The fish meatballs completely fell apart, and crumbled into the sauce. I don't recommend poaching these particular meatballs.
Next, I tried broiling them, just like I cook my fish cakes.
This worked perfectly-- the fish meatballs were firm on the outside, tender on the inside, and just absolutely perfect.
Can I Freeze These Albondigas de Pescado?
I don't recommend it.
I tried freezing them, but I found it was hard to reheat them evenly. If you want to make them ahead, I recommend puréeing the fish mixture, scooping it into balls, and refrigerating the uncooked meatballs.
You could do this the day before, and then since the meatballs only take about 5 minutes to cook, set them in the oven right before you want to serve them.
How Should I Serve These?
However you want!
The recipe includes an easy tomato sauce recipe, and these fish meatballs are fabulous dipped in the sauce.
Serve the albondigas de pescado as an appetizer with the sauce on the side for an easy party food!
Or-- toss freshly cooked spaghetti (or the low-carb spaghetti squash!) in the sauce, and then top it off with a few meatballs for an easy seafood spaghetti and meatballs dinner!
Want more canned fish tips? Check out this Ultimate Guide to Canned Fish.
- 2 tins sardines (~4oz), packed in olive oil, oil reserved King Oscar Brisling Sardines recommended
- 1 cup Panko breadcrumbs, divided
- ½ cup plain yogurt (whole milk)
- 1 egg
- 1 teaspoon Old Bay seasoning
- 1 teaspoon chili powder
- ½ teaspoon salt
- ½ teaspoon red chili pepper flakes
Quick Tomato Sauce:
- 1 tablespoon olive oil
- 1 onion, finely diced
- 2 cloves garlic, finely diced
- ½ teaspoon salt
- ½ teaspoon Old Bay seasoning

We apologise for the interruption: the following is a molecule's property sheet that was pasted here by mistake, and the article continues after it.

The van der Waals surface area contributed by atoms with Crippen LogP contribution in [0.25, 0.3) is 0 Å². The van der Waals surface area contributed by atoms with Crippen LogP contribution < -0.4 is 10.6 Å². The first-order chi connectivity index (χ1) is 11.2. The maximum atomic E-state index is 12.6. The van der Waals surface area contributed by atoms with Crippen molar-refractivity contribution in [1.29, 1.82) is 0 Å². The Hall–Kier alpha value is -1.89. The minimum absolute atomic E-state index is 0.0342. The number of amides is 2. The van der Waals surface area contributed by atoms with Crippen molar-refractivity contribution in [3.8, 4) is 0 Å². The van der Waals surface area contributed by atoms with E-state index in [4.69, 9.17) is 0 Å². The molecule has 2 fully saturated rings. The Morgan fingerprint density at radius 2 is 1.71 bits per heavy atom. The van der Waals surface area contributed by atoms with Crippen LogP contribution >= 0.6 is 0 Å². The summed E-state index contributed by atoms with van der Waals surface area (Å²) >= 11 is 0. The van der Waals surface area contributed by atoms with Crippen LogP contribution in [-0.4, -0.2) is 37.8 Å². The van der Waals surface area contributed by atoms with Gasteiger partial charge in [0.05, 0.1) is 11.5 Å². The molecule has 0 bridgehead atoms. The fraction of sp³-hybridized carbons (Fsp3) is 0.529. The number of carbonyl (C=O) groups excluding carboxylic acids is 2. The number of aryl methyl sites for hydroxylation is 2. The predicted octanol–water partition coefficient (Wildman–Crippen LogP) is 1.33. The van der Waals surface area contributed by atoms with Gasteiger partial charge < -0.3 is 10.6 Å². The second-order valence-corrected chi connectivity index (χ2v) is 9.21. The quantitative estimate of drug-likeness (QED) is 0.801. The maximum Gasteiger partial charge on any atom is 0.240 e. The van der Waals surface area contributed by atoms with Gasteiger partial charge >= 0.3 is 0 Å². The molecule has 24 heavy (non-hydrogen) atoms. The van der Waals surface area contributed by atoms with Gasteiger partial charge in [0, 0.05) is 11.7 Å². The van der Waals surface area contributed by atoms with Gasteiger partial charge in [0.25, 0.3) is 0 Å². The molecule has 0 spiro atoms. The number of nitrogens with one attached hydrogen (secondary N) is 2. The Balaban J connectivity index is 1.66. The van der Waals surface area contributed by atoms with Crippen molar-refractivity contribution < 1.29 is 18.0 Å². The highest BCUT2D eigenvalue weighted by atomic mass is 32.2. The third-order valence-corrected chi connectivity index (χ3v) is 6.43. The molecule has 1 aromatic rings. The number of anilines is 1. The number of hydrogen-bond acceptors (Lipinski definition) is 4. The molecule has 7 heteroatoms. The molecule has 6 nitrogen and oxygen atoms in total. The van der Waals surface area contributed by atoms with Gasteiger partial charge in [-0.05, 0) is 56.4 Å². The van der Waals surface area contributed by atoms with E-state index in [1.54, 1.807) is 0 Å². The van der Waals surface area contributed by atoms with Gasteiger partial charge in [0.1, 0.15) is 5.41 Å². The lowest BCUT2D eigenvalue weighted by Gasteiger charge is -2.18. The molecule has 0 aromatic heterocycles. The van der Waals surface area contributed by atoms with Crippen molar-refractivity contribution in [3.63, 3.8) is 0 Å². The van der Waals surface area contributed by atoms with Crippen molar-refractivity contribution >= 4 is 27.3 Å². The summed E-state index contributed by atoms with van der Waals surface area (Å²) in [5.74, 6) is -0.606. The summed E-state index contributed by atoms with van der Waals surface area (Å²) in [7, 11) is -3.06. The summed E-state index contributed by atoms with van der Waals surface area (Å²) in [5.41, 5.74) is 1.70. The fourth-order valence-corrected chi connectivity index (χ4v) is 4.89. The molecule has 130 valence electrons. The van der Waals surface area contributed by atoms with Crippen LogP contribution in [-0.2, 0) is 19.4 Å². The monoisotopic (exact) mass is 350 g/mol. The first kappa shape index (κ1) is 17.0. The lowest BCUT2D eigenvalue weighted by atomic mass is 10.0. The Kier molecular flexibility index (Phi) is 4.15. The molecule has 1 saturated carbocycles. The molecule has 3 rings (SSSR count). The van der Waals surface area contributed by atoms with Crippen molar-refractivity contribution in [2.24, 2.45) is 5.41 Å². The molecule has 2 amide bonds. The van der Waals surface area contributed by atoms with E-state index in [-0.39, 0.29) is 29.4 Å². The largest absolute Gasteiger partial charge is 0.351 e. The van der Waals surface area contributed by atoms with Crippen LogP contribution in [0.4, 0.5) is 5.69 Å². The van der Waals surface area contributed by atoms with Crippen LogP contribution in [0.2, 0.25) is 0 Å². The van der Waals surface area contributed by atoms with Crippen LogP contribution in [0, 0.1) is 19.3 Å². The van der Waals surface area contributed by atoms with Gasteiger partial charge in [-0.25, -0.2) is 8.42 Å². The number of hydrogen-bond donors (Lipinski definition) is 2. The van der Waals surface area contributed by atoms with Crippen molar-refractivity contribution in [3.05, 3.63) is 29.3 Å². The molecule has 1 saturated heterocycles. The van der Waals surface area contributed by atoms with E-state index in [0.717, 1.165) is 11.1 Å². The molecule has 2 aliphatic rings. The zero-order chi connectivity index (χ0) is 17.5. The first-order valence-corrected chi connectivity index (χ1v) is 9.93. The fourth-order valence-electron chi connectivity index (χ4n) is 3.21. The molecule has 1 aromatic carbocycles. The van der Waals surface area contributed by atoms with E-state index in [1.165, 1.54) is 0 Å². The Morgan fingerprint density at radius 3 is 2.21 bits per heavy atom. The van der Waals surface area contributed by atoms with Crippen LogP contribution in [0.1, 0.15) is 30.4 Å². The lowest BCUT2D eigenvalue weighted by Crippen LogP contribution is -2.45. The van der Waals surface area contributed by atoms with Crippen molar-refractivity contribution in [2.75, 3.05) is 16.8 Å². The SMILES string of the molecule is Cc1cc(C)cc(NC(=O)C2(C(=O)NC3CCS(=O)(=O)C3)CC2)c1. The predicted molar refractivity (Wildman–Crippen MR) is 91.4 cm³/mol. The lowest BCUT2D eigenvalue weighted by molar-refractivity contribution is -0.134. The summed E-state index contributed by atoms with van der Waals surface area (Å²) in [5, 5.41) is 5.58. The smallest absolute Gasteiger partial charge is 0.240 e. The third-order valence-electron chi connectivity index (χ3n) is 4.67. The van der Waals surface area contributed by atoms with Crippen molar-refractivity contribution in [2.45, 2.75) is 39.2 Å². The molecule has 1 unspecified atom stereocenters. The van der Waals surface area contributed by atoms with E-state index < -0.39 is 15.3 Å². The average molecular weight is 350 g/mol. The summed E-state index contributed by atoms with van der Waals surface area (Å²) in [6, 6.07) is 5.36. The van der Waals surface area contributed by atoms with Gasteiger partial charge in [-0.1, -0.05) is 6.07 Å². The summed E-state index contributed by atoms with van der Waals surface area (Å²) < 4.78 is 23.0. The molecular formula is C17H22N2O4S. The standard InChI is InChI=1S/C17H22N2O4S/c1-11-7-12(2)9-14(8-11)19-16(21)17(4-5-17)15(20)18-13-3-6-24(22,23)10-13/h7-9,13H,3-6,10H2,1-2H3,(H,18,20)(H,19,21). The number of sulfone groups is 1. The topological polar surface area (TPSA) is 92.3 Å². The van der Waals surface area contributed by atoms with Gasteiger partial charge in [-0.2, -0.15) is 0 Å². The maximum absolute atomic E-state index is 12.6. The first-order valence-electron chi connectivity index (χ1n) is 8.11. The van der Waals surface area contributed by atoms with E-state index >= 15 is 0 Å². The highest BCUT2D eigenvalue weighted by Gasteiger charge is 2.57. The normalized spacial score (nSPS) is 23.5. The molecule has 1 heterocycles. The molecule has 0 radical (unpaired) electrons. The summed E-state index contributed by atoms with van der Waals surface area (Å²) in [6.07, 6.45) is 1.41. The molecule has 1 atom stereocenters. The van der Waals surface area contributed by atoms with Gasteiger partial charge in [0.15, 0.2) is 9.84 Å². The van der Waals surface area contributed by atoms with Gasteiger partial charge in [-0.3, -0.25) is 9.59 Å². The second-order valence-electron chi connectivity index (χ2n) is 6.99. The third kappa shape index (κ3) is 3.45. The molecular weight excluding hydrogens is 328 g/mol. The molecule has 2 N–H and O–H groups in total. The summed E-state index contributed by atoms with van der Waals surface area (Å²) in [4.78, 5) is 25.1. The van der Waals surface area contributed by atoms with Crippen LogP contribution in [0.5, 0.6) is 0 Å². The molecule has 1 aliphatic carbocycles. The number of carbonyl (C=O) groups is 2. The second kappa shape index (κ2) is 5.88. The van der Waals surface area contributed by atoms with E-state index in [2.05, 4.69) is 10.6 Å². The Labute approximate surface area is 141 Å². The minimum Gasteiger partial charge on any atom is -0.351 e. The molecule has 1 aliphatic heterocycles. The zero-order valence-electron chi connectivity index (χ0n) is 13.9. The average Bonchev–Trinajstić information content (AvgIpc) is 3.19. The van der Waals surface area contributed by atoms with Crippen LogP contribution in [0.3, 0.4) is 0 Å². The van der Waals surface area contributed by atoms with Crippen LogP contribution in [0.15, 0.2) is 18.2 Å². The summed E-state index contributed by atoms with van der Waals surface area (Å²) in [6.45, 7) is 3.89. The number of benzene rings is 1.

- ½ teaspoon red chili pepper flakes
- 1 bay leaf
- 1 sprig rosemary, destemmed
- 2 cups canned whole tomatoes (⅔ 28oz can) high-quality tomatoes like San Marzano recommended
- Remove sardines from can, reserving oil, and place them into the basin of a food processor or blender. Add remaining fish meatball ingredients, along with the oil from one tin (about 2 TB) to the basin. Blend until smooth. Tip: Don't have a blender? Mash the ingredients in a bowl with a fork as thoroughly as possible.
- Scoop batter into a bowl. Use a spoon to stir in the remaining breadcrumbs.
- Use a 1 ½ TB scoop (or another small scoop) to form the mixture into small balls. Use your hands to roll the balls into more perfect spheres if necessary.
- Set fish meatballs on a rimmed baking sheet, and refrigerate about 10 minutes.
- While the meatballs chill, start the tomato sauce.
- Heat the olive oil over medium heat in a large pan or wok. Cook the onions and garlic until they soften, about 5 minutes.
- Add the canned tomatoes to the pan, and crush the tomatoes with the back of a wooden spoon.
- Add the spices, rosemary, and the bay leaf. Cover pan and simmer for 10-15 minutes.
- While the sauce simmers, turn on your broiler.
- Take the meatballs out of the fridge, and broil them for about 5 minutes until they're golden. Tip: Smaller meatballs may finish cooking faster-- keep an eye on them as they cook.
- Serve the meatballs as an appetizer with the sauce on the side, or toss freshly cooked pasta into the tomato sauce and serve the meatballs on top.
- Leftovers:Leftover meatballs can be refrigerated and used within 1-2 days. Reheat under the broiler.
- Serve over spaghetti squash
- Serve on a hoagie / submarine sandwich bun, and top with mozzarella cheese